In the early 1930's, the firm was closley associated with the rise of HO electric model railways through its collaboration with Trix, which was started in Germany by Franz Bing.

Bassett-Lowke commenced the serious mass-production of tinplate model railways in 1930 and this continued until the late 1950's, after which time the company supplied mainly small run products built for them by outside makers.

The company closed in 1965, with its rights to brand acquired by Corgi Toys. When Corgi was taken over by Hornby in 2008, it secured rights to the Bassett-Lowke brand, which it is still commercialising.


Britains Ltd


1845-present day

Britains as a brand still exists, and is owned by the Japanese company Tomy.

Founded by William B Britain, a young engineer who left Birmingham in 1845. He set up a home based factory at 28 Lambton Road, Hornsey, London, where he made mechanical toys, helped eventually by his large family of boys and girls. Britain had five sons: William junior, the eldest, Alfred, Fred, Edward and Frank.

William junior was the mechanical genius of the family and it was he who was responsible for the invention of the small scale hollow cast model soldiers, animals and the like, for which the firm is principally known.

William Britain junior did the modelling for the toy soldiers, and they were sucessful because he insisted on them being accurate. They were painted by hand for detail. Moveable arms were introduced around 1896, so that the arm holding a rifle or binoculars could swing at the shoulder.

During the 1914-18 war, Britains continued a limited output of toys and toy soldiers, alongside providing munitions for the goverment. Subsequently the period between the wars was one of great prosperity.

At the end of the First World War, anti-war feelings encouraged the introduction of 'peace toys' , such as farm-yard sets, zoos & menageries, circus sets and even garden gnomes and hunting scenes.


Lead as a material


Britains Ltd originally made toys from lead. Their toy soldiers, farm animals and minature garden series were all made from lead and played with by generations of children. Lead is now know to be toxic, so it is hard to believe that they made toys from it. But it was not only the Victorians that used lead, a surprising fact is that toys from the 1970's and 80's also contained lead. Lead was added to plastic to make it more flexible and as a stabiliser.

Lead occurs as a free metal on earth and can also be extracted from the ore Galena. Lead has been mined for thousands of years and was known to the ancient Greeks and Romans.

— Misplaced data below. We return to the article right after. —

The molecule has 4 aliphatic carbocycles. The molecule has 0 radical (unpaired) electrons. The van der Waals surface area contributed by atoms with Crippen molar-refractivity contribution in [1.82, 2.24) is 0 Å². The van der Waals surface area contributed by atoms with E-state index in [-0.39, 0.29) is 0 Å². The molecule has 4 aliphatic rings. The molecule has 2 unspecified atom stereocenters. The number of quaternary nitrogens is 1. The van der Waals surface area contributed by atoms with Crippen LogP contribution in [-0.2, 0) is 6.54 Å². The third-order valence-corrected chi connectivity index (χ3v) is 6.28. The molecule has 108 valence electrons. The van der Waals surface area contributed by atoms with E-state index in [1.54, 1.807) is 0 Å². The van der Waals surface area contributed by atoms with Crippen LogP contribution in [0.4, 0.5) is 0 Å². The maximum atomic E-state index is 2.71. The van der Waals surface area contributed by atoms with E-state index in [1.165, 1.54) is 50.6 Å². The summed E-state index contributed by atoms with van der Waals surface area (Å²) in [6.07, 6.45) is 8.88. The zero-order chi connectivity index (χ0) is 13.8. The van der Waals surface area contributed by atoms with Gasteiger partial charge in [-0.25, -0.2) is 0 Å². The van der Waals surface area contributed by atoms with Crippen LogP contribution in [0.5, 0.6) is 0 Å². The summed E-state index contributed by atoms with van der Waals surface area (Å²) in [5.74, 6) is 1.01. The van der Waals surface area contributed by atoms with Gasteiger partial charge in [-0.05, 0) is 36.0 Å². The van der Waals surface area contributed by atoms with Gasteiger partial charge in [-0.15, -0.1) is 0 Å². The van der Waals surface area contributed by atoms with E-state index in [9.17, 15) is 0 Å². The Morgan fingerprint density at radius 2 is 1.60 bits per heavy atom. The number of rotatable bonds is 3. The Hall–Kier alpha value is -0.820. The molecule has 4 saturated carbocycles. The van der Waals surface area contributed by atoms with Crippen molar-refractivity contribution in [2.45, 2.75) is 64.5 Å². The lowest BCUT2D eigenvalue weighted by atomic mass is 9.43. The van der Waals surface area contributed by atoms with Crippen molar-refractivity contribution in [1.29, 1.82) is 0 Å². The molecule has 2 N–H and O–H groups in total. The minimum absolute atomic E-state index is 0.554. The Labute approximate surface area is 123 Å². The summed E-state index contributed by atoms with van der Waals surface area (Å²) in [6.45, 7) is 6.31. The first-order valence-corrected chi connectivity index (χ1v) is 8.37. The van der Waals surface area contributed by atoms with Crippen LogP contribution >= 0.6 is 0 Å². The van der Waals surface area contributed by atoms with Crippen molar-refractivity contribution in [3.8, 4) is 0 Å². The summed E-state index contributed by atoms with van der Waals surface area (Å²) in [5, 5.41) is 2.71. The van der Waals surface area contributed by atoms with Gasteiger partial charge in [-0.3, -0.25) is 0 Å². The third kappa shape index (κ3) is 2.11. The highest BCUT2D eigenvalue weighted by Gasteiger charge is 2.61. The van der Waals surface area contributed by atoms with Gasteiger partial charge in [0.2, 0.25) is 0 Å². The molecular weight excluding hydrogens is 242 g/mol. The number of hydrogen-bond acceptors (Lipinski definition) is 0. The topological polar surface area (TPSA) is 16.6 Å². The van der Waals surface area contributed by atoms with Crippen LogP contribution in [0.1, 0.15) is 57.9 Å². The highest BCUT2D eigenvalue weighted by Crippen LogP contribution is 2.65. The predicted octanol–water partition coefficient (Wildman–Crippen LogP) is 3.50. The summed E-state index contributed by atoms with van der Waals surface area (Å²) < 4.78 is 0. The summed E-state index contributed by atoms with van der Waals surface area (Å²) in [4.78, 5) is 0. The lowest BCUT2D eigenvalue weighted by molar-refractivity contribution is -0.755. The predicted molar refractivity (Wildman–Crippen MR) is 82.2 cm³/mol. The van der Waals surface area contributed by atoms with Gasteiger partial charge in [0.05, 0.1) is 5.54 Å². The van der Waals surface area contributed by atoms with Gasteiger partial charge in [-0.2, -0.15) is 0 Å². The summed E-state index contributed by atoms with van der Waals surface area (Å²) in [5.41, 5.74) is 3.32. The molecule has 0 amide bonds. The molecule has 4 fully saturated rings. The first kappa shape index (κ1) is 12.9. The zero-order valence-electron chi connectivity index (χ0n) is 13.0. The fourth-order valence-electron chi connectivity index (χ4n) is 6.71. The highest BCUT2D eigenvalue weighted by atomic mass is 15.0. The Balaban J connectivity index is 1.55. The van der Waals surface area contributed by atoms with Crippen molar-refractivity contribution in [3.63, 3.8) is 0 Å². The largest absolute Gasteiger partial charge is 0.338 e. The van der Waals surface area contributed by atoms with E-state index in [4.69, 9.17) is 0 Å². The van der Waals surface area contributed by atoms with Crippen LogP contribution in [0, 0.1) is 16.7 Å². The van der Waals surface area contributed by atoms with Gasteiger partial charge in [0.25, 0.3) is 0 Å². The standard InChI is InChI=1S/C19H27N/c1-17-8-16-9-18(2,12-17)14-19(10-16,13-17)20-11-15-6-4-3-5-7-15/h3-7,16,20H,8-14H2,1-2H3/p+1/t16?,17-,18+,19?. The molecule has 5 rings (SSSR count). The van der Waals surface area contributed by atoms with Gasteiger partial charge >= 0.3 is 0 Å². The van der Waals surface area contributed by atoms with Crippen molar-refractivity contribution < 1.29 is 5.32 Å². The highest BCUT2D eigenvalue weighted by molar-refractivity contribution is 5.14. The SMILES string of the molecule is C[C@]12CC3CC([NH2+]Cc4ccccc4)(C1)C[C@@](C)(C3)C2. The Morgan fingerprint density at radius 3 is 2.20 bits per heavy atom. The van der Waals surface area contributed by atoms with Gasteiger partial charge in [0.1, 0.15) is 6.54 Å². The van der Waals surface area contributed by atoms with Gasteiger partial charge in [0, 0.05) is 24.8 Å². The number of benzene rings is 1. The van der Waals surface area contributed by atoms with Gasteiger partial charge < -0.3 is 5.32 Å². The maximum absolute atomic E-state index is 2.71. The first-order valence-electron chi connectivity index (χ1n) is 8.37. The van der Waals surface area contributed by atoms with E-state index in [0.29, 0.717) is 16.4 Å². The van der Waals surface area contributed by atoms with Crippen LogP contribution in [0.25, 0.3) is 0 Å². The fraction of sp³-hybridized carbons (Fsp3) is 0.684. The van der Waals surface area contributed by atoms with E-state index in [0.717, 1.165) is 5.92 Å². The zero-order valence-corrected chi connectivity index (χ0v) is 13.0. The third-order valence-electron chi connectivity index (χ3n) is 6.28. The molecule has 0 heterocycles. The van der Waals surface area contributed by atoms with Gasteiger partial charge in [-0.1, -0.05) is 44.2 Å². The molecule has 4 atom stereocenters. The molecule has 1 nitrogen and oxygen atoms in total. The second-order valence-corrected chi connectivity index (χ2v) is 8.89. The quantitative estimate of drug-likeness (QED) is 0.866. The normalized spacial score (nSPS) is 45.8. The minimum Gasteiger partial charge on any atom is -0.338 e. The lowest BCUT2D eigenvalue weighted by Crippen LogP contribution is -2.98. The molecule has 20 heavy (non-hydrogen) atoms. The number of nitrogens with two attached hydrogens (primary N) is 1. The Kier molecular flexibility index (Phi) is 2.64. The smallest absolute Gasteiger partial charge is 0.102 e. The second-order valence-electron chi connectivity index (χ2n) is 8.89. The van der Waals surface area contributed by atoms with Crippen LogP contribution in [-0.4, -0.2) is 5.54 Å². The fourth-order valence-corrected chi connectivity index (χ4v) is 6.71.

Lead is soft and malleable, and also has a relatively low melting point. When freshly cut, lead is a shiny gray with a hint of blue. It tarnishes to a dull gray colour when exposed to air. It is a heavy metal that is denser than most common materials.


Lead is a neurotoxin that accumulates in soft tissues and bones; it damages the nervous system and interferes with the function of biological enzymes, causing neurological disorders ranging from behavioral problems to brain damage, and also affects general health, cardiovascular, and renal systems. It is especially harmful to children.


Chad Valley Co. Ltd



Chad Valley Ltd no longer exists but the brand name is currently used by Argos to sell a range of toys.

The firm was founded by Antony Bunn Johnson as a small bookbinding and printing firm in Lichfield Street, Birmingham. When the business was moved to Harborne, the new factory was sited by a stream called the Chad. The name Chad Valley was adopted as a trade name in around 1919. The Great War and the ban on German goods led to further expansion, and by 1920, their three factories were merged into one firm called Chad Valley Company.


During World War Two their factories switched to goverment work, although they did produce some games for the home market and the troops. After the war full scale toy production resumed, the company aquired a number of other English firms. This allowed them to produce a wide range of toys including Humming tops, Money Boxes, Seaside Pails, Train Sets and a Remote Control Car.

In 1978 the business was aquired by Palitoy, a subsidiary of a large American firm. In 1979 the name was sold to Woolworths who subsequently went insolvent in 2009. The name was then sold to the Home Retail Group, the parent company of Argos, for £5 million.